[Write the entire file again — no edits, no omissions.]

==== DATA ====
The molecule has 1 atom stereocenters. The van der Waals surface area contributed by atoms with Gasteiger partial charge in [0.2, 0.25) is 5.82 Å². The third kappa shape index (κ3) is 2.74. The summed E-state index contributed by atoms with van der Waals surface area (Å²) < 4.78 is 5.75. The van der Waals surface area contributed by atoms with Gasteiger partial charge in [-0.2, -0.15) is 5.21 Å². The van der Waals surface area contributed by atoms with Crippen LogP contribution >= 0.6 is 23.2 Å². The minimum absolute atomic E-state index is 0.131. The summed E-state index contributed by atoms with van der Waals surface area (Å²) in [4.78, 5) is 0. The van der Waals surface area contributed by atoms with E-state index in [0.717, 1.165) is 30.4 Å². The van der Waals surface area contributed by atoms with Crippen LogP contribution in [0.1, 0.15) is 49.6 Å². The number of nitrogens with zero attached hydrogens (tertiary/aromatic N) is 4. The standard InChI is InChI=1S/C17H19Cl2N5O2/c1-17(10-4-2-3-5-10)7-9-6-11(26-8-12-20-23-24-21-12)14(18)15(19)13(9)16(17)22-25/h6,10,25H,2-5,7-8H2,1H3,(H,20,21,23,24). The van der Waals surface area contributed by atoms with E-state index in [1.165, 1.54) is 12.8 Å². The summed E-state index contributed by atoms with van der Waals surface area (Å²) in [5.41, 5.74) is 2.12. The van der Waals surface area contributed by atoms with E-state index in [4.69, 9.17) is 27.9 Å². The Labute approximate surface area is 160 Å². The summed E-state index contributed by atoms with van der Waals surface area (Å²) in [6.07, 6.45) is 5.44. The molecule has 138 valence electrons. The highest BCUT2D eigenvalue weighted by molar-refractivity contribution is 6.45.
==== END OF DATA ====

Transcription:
The molecule has 1 atom stereocenters. The van der Waals surface area contributed by atoms with Gasteiger partial charge in [0.2, 0.25) is 5.82 Å². The third kappa shape index (κ3) is 2.74. The summed E-state index contributed by atoms with van der Waals surface area (Å²) < 4.78 is 5.75. The van der Waals surface area contributed by atoms with Gasteiger partial charge in [-0.2, -0.15) is 5.21 Å². The van der Waals surface area contributed by atoms with Crippen LogP contribution >= 0.6 is 23.2 Å². The minimum absolute atomic E-state index is 0.131. The summed E-state index contributed by atoms with van der Waals surface area (Å²) in [4.78, 5) is 0. The van der Waals surface area contributed by atoms with E-state index in [0.717, 1.165) is 30.4 Å². The van der Waals surface area contributed by atoms with Crippen LogP contribution in [0.1, 0.15) is 49.6 Å². The number of nitrogens with zero attached hydrogens (tertiary/aromatic N) is 4. The standard InChI is InChI=1S/C17H19Cl2N5O2/c1-17(10-4-2-3-5-10)7-9-6-11(26-8-12-20-23-24-21-12)14(18)15(19)13(9)16(17)22-25/h6,10,25H,2-5,7-8H2,1H3,(H,20,21,23,24). The van der Waals surface area contributed by atoms with E-state index in [1.165, 1.54) is 12.8 Å². The summed E-state index contributed by atoms with van der Waals surface area (Å²) in [5.41, 5.74) is 2.12. The van der Waals surface area contributed by atoms with E-state index in [4.69, 9.17) is 27.9 Å². The Labute approximate surface area is 160 Å². The summed E-state index contributed by atoms with van der Waals surface area (Å²) in [6.07, 6.45) is 5.44. The molecule has 138 valence electrons. The highest BCUT2D eigenvalue weighted by molar-refractivity contribution is 6.45.